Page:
Mexico Life
Harvesting pink salt in Yucatán. Harvesting pink salt in Yucatán.

Fishermen give up their nets to harvest ‘pink gold’ of Yucatán lagoons

Harvesting pink salt is a Mayan tradition dating back thousands of years

At two o’clock in the morning scores of men are already ankle deep in the pink water of the shallow lagoons located in an isolated part of the Yucatán Peninsula, ready to start another day of work.

Many of them used to be fisherman — others worked in construction — but for the past year they’ve put their nets and tools aside and dedicated themselves to a different pursuit: harvesting pink gold.

The gold they seek, however, is not a colored version of the precious metal but rather a mineral ubiquitous in oceans and on dinner tables all over the world: salt.

For thousands of years, Mayan people living in Yucatán have harvested the valuable commodity from the pink lagoons that abut the Gulf of Mexico, later transporting it to other regions of the Mayan empire.

Today, in the community of Xtampú — located on the northern tip of the peninsula — Raúl May and more than 30 other men work to extract and sell the pink salt and at the same time recover an ancestral tradition.

Prior to rekindling the practice, nobody had extracted salt from the lagoons for more than two decades.

The whole process to commercialize the mineral in bulk takes eight months so to support themselves as they wait for their next big payday, the men sell one-kilogram bags of pink salt to tourists who come to admire the rare natural attraction.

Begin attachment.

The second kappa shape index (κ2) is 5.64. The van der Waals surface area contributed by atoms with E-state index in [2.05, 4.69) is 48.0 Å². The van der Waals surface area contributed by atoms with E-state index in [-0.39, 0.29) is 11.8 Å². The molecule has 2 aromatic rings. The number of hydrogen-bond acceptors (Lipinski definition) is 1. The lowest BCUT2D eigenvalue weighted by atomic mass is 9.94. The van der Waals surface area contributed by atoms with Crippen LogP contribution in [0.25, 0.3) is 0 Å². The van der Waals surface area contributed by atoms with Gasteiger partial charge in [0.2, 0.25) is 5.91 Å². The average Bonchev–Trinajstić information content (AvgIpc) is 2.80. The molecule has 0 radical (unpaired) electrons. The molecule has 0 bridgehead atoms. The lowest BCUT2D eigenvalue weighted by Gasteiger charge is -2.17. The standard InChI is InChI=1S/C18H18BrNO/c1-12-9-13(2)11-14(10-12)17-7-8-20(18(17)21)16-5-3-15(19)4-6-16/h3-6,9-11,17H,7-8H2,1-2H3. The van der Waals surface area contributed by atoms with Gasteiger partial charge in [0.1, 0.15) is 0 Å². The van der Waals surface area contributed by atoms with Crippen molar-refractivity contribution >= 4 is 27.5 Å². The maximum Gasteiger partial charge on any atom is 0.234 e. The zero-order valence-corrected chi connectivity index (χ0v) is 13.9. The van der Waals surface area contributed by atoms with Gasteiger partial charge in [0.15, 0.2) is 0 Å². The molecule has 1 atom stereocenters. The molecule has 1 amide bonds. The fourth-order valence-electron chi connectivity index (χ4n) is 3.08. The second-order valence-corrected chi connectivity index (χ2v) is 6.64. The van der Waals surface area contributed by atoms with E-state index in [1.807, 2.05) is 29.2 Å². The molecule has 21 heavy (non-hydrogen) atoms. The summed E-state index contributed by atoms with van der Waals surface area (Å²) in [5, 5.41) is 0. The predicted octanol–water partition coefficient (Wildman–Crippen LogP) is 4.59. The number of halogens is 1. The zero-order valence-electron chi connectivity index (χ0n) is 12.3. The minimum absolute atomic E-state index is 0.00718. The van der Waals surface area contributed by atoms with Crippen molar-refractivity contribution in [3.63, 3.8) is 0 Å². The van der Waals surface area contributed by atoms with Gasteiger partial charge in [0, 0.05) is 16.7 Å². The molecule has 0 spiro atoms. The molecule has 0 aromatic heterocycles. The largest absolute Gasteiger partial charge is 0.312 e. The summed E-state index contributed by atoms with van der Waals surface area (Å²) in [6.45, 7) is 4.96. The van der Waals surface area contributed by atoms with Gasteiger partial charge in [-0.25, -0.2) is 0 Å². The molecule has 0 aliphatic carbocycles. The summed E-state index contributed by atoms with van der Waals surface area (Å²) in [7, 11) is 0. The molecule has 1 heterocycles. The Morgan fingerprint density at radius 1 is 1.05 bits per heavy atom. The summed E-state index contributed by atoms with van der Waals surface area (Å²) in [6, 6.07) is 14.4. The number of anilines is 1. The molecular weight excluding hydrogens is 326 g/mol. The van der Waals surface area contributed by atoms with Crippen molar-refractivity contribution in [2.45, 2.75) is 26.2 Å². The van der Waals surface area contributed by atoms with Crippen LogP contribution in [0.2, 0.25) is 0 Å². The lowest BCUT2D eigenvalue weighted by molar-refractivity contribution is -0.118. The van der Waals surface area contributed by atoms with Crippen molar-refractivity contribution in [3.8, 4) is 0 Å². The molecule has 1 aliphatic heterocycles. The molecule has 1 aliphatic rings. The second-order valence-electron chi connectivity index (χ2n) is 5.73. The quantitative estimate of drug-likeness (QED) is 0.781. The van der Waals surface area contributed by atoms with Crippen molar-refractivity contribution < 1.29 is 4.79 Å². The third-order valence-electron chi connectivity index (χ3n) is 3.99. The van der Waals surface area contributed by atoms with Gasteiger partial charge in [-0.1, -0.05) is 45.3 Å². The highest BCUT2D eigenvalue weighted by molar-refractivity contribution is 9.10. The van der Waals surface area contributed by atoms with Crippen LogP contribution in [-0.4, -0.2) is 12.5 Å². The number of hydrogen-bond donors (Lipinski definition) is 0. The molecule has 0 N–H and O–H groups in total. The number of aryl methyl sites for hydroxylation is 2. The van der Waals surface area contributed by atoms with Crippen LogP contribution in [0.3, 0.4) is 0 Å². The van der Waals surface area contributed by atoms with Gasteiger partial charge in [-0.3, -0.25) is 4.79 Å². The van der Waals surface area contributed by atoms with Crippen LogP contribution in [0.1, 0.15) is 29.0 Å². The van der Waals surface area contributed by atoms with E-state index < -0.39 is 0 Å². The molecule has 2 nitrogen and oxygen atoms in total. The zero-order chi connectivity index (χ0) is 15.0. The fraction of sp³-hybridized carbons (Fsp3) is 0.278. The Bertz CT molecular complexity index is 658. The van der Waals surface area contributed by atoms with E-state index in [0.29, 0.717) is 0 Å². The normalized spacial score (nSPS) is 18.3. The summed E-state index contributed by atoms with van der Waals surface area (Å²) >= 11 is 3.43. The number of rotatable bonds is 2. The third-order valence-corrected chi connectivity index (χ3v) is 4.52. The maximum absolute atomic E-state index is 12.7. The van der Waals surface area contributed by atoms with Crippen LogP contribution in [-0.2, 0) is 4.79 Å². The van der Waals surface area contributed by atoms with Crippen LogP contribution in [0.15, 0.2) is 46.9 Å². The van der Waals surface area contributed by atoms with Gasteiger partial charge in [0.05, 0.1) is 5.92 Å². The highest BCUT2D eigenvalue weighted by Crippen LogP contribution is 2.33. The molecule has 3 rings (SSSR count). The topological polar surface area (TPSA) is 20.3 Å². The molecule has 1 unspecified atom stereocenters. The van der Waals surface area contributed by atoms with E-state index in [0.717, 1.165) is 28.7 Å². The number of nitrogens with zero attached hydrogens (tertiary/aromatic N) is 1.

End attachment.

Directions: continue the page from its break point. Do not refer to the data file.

Each bag costs just 10 pesos, a far cry from the 115 pesos (US $6) a 200-gram jar goes for in a supermarket. When making their purchase, visitors always ask the same question: why is the water pink?

The answer: thousands of small aquatic crustaceans known as artemia or brine shrimp inhabit the water and cluster together to give the lakes their distinctive hue.

They are also eaten by flamingos who live in the area, another reason why tourists frequent the village also known as Las Coloradas.

Once the men have extracted salt from one of the 123 lagoons in which they work, they leave it to dry. Next, they wash it with fresh water to help crystalize the salt after which they place it in 10-kilo sacks.

Currently, the cooperative, which operates under the Mayan name Meyah Ta Ab (Salt Workers), only has a contract with one store which pays them 680 pesos (US $36) for each tonne of salt they deliver.

The salt has a special flavor, says one of the harvesters.

However, the 30 families involved in the business were granted a 50-year concession to harvest salt in the area by the federal Environment Secretariat (Semarnat) and are hopeful that they can increase their profits and generate more employment.

They are also hoping for a good yield during May and June, traditionally the best months for salt extraction. The workers believe each lagoon contains between 20 and 50 tonnes of the mineral.

Despite starting the work day early in order to avoid the pink water burning their feet and hands, May’s skin and that of his colleagues is hardened and leathery from the harsh Yucatán sun they work under.

The father of four told the newspaper El Universal that he hopes he can offer his children a better future so they don’t have to come to work in the briny, pink water under the scorching sun but, he added, he would like them to continue their traditions.

May pointed out that salt is the only rock that human beings eat every day.

His wife, Catalina Akec Uc, also contributes to the business by cooking for the workers. She and her husband stay near the lagoons at night in a makeshift hut to ensure that nobody contaminates or mistreats their income source.

Akec’s grandfather once harvested salt from the same lakes and she assured El Universal that cooking with the unique product gives dishes a special flavor.

Source: El Universal (sp)

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